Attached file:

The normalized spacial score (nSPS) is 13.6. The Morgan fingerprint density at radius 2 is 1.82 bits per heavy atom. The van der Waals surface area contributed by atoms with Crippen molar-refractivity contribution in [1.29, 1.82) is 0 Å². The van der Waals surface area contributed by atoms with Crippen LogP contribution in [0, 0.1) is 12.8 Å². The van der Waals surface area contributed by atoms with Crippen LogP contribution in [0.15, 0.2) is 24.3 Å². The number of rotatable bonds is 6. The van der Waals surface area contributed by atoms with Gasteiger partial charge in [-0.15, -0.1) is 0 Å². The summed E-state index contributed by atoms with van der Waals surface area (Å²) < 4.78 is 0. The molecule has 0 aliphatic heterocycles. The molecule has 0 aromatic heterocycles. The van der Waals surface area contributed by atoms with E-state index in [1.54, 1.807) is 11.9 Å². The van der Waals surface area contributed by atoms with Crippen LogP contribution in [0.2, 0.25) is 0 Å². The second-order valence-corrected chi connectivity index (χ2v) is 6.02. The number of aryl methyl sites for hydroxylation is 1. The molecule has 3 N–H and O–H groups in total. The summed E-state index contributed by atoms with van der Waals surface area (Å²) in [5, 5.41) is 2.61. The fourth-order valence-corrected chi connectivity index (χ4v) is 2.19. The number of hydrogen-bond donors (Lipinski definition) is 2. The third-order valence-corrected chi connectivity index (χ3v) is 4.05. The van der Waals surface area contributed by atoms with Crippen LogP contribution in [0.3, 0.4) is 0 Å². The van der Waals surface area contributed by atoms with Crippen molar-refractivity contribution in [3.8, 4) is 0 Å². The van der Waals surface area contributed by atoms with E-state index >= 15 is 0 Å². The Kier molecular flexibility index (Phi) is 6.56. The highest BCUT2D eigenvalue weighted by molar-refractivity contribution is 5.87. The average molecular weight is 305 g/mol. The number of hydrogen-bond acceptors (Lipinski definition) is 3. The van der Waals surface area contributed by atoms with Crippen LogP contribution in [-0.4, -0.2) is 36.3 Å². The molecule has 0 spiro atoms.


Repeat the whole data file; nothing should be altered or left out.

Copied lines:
The normalized spacial score (nSPS) is 13.6. The Morgan fingerprint density at radius 2 is 1.82 bits per heavy atom. The van der Waals surface area contributed by atoms with Crippen molar-refractivity contribution in [1.29, 1.82) is 0 Å². The van der Waals surface area contributed by atoms with Crippen LogP contribution in [0, 0.1) is 12.8 Å². The van der Waals surface area contributed by atoms with Crippen LogP contribution in [0.15, 0.2) is 24.3 Å². The number of rotatable bonds is 6. The van der Waals surface area contributed by atoms with Gasteiger partial charge in [-0.15, -0.1) is 0 Å². The summed E-state index contributed by atoms with van der Waals surface area (Å²) < 4.78 is 0. The molecule has 0 aliphatic heterocycles. The molecule has 0 aromatic heterocycles. The van der Waals surface area contributed by atoms with E-state index in [1.54, 1.807) is 11.9 Å². The van der Waals surface area contributed by atoms with Crippen LogP contribution in [0.2, 0.25) is 0 Å². The second-order valence-corrected chi connectivity index (χ2v) is 6.02. The number of aryl methyl sites for hydroxylation is 1. The molecule has 3 N–H and O–H groups in total. The summed E-state index contributed by atoms with van der Waals surface area (Å²) in [5, 5.41) is 2.61. The fourth-order valence-corrected chi connectivity index (χ4v) is 2.19. The number of hydrogen-bond donors (Lipinski definition) is 2. The third-order valence-corrected chi connectivity index (χ3v) is 4.05. The van der Waals surface area contributed by atoms with Crippen LogP contribution in [0.3, 0.4) is 0 Å². The van der Waals surface area contributed by atoms with Crippen molar-refractivity contribution in [3.8, 4) is 0 Å². The van der Waals surface area contributed by atoms with E-state index >= 15 is 0 Å². The Kier molecular flexibility index (Phi) is 6.56. The highest BCUT2D eigenvalue weighted by molar-refractivity contribution is 5.87. The average molecular weight is 305 g/mol. The number of hydrogen-bond acceptors (Lipinski definition) is 3. The van der Waals surface area contributed by atoms with Crippen LogP contribution in [-0.4, -0.2) is 36.3 Å². The molecule has 0 spiro atoms.